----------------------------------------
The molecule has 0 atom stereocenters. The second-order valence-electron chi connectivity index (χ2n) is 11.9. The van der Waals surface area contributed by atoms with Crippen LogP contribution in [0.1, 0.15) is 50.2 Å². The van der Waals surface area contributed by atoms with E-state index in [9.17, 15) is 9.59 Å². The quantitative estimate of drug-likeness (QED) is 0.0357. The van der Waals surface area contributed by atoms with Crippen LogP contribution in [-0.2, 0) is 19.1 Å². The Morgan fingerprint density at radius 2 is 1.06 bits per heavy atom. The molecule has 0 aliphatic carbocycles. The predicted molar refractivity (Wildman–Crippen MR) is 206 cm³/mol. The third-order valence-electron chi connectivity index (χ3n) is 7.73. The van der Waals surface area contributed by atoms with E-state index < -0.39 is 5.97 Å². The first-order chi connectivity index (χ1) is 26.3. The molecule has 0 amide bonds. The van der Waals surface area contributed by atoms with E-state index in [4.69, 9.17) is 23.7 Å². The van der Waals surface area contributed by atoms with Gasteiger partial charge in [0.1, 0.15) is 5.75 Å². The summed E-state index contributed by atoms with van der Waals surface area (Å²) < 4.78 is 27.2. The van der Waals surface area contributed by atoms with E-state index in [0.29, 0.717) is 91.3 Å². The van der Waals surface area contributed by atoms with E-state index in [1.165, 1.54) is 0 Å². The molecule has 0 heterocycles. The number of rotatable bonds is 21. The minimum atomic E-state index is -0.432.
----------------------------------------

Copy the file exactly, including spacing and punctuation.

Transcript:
The molecule has 0 atom stereocenters. The second-order valence-electron chi connectivity index (χ2n) is 11.9. The van der Waals surface area contributed by atoms with Crippen LogP contribution in [0.1, 0.15) is 50.2 Å². The van der Waals surface area contributed by atoms with E-state index in [9.17, 15) is 9.59 Å². The quantitative estimate of drug-likeness (QED) is 0.0357. The van der Waals surface area contributed by atoms with Crippen LogP contribution in [-0.2, 0) is 19.1 Å². The Morgan fingerprint density at radius 2 is 1.06 bits per heavy atom. The molecule has 0 aliphatic carbocycles. The predicted molar refractivity (Wildman–Crippen MR) is 206 cm³/mol. The third-order valence-electron chi connectivity index (χ3n) is 7.73. The van der Waals surface area contributed by atoms with E-state index < -0.39 is 5.97 Å². The first-order chi connectivity index (χ1) is 26.3. The molecule has 0 amide bonds. The van der Waals surface area contributed by atoms with E-state index in [4.69, 9.17) is 23.7 Å². The van der Waals surface area contributed by atoms with Gasteiger partial charge in [0.1, 0.15) is 5.75 Å². The summed E-state index contributed by atoms with van der Waals surface area (Å²) < 4.78 is 27.2. The van der Waals surface area contributed by atoms with E-state index in [0.29, 0.717) is 91.3 Å². The van der Waals surface area contributed by atoms with E-state index in [1.165, 1.54) is 0 Å². The molecule has 0 heterocycles. The number of rotatable bonds is 21. The minimum atomic E-state index is -0.432.